Re: Intrusion Question

From: Mark St Laurent (stormrunner'_removethis'_at_comcast.net)
Date: 02/16/05


Date: Wed, 16 Feb 2005 17:26:44 GMT

We do not have any linux or non server unix boxes to run sniffer from. What
is the most popular sniffer ported to windows that I could set up and learn
to use.
"winged" <winged@nofollow.com> wrote in message
news:cuul0a$a0j@dispatch.concentric.net...
> Michael J. Pelletier wrote:
>> Mark St Laurent wrote:
>>
>>
>>>Is it possable for someone to be remote controlling a machine IE moving
>>>mouse opening programs etc. without showing an active connection in the
>>>output of netstat -a. I saw this happen today but think being the user
>>>had
>>>wireless keyboard and mouse attached to his PC that he might be getting
>>>crossed with another wireless keyboard mouse at a adjacent machine. No
>>>intruder was listed and if I VNC into same machine it shows connection
>>>established at port 5900 for example. RDP and VNC (3383 & 5900 only are
>>>excepted but confined to local subnet) otherwise full XPSP2 firewall
>>>features enabled.
>>>
>>>I have never posted to this group before, if not on topic please redirect
>>>me to correct group.
>>
>>
>> First, if it were a hack, it is possible to install a hacked version of
>> netstat (or any binary) that was programmed no to list a specific IP,
>> etc.
>> I am not saying that this is your situation but, yes it is possible. This
>> used has a wireless keyboard and mouse? If so, try putting him back on
>> the
>> regular keyboard and mouse. See if it happens then.
>>
>> The only thing that bothers me is, if it were some kind of "cross talk"
>> (two
>> wireless keyboards and mice interfering with each other) I would think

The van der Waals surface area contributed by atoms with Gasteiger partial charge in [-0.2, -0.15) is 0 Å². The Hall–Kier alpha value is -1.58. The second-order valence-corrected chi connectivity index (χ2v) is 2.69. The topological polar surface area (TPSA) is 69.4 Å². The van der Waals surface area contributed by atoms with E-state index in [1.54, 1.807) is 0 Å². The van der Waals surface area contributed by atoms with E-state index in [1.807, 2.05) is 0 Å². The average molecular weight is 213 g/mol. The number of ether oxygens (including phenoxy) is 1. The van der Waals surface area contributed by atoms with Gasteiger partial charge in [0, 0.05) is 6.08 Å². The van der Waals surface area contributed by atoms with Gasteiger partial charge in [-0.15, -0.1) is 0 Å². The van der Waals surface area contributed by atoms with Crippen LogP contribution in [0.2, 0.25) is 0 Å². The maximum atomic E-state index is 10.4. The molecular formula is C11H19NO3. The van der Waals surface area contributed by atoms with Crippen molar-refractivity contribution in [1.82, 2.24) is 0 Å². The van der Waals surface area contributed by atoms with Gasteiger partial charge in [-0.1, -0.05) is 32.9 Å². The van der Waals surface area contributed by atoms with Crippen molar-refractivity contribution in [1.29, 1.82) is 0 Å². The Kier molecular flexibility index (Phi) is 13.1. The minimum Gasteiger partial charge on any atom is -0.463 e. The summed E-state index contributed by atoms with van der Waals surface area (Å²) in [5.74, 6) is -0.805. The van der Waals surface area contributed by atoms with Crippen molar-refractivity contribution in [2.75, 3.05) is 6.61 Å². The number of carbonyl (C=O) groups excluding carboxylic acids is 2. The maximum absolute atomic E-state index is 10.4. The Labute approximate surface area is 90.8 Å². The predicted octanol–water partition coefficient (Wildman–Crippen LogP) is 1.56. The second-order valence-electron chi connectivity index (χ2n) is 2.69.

>> that
>> the movement would be erratic. Was the mouse movement erratic?
>>
>> Michael
>>
> It is also possible to hide communications and programs in alternate data
> streams.
>
> I would consider setting up a sniffer after I went back to wired
> configuration.
>
> Yes it is possible to hide communications from netstat using several
> programic methods. A number of remote control Trojans are very capable of
> hiding the communications from the local machine and very difficult to
> detect using standard IDS tools, as the attacker may be using a known
> encrypted port (such as 443) for communications. It is fairly easy to
> "hide" the communication from netstat. This is easiest to do by adding a
> winsock modification to the local system, but can be accomplished via an
> activeX control or service or other imagined choices. You can also hide
> services so that the task manager pane does not display the running
> process. Sometimes administrators or security folks must do this as well,
> however ideally they would not go into control mode. Back Orifice for
> example does this better than some better than some well known remote
> administration tools.
>
> I would run a number of tools to try to track remote controller
> activities, the sniffer will provide where the system is communicating
> with and will be much easier to identify the communication. I would then
> rebuild the system once proper enforcement entity gave direction to do so.
>
> Winged